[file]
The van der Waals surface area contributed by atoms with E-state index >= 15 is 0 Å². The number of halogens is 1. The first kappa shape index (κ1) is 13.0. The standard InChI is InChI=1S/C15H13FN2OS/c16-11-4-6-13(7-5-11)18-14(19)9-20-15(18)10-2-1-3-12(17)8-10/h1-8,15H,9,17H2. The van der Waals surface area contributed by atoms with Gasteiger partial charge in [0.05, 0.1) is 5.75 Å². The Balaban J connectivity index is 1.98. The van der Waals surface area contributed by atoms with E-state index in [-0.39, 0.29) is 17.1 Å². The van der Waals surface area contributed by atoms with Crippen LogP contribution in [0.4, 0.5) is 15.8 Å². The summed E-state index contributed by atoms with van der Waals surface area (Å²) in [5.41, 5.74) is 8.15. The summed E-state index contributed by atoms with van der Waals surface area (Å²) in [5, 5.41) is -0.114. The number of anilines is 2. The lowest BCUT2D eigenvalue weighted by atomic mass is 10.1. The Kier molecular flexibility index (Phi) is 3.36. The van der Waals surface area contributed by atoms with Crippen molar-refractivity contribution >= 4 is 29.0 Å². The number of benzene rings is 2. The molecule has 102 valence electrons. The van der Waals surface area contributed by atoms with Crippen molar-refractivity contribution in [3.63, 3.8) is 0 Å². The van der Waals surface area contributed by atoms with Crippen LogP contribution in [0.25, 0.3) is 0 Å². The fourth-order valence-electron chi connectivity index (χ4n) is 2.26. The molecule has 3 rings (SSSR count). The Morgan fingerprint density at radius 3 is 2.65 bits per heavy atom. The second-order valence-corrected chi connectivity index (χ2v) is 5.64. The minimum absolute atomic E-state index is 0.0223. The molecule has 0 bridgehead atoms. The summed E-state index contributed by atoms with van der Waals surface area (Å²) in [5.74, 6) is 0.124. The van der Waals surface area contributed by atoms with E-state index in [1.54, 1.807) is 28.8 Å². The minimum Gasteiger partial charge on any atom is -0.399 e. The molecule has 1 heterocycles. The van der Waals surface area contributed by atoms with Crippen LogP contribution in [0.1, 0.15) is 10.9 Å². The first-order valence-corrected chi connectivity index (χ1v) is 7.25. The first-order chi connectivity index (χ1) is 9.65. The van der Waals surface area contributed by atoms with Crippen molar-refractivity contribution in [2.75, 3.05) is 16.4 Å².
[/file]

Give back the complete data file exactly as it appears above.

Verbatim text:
The van der Waals surface area contributed by atoms with E-state index >= 15 is 0 Å². The number of halogens is 1. The first kappa shape index (κ1) is 13.0. The standard InChI is InChI=1S/C15H13FN2OS/c16-11-4-6-13(7-5-11)18-14(19)9-20-15(18)10-2-1-3-12(17)8-10/h1-8,15H,9,17H2. The van der Waals surface area contributed by atoms with Gasteiger partial charge in [0.05, 0.1) is 5.75 Å². The Balaban J connectivity index is 1.98. The van der Waals surface area contributed by atoms with E-state index in [-0.39, 0.29) is 17.1 Å². The van der Waals surface area contributed by atoms with Crippen LogP contribution in [0.4, 0.5) is 15.8 Å². The summed E-state index contributed by atoms with van der Waals surface area (Å²) in [5.41, 5.74) is 8.15. The summed E-state index contributed by atoms with van der Waals surface area (Å²) in [5, 5.41) is -0.114. The number of anilines is 2. The lowest BCUT2D eigenvalue weighted by atomic mass is 10.1. The Kier molecular flexibility index (Phi) is 3.36. The van der Waals surface area contributed by atoms with Crippen molar-refractivity contribution >= 4 is 29.0 Å². The number of benzene rings is 2. The molecule has 102 valence electrons. The van der Waals surface area contributed by atoms with Crippen molar-refractivity contribution in [3.63, 3.8) is 0 Å². The van der Waals surface area contributed by atoms with Crippen LogP contribution in [0.25, 0.3) is 0 Å². The fourth-order valence-electron chi connectivity index (χ4n) is 2.26. The molecule has 3 rings (SSSR count). The Morgan fingerprint density at radius 3 is 2.65 bits per heavy atom. The second-order valence-corrected chi connectivity index (χ2v) is 5.64. The minimum absolute atomic E-state index is 0.0223. The molecule has 0 bridgehead atoms. The summed E-state index contributed by atoms with van der Waals surface area (Å²) in [5.74, 6) is 0.124. The van der Waals surface area contributed by atoms with E-state index in [1.54, 1.807) is 28.8 Å². The minimum Gasteiger partial charge on any atom is -0.399 e. The molecule has 1 heterocycles. The van der Waals surface area contributed by atoms with Crippen LogP contribution in [0.1, 0.15) is 10.9 Å². The first-order valence-corrected chi connectivity index (χ1v) is 7.25. The first-order chi connectivity index (χ1) is 9.65. The van der Waals surface area contributed by atoms with Crippen molar-refractivity contribution in [2.75, 3.05) is 16.4 Å².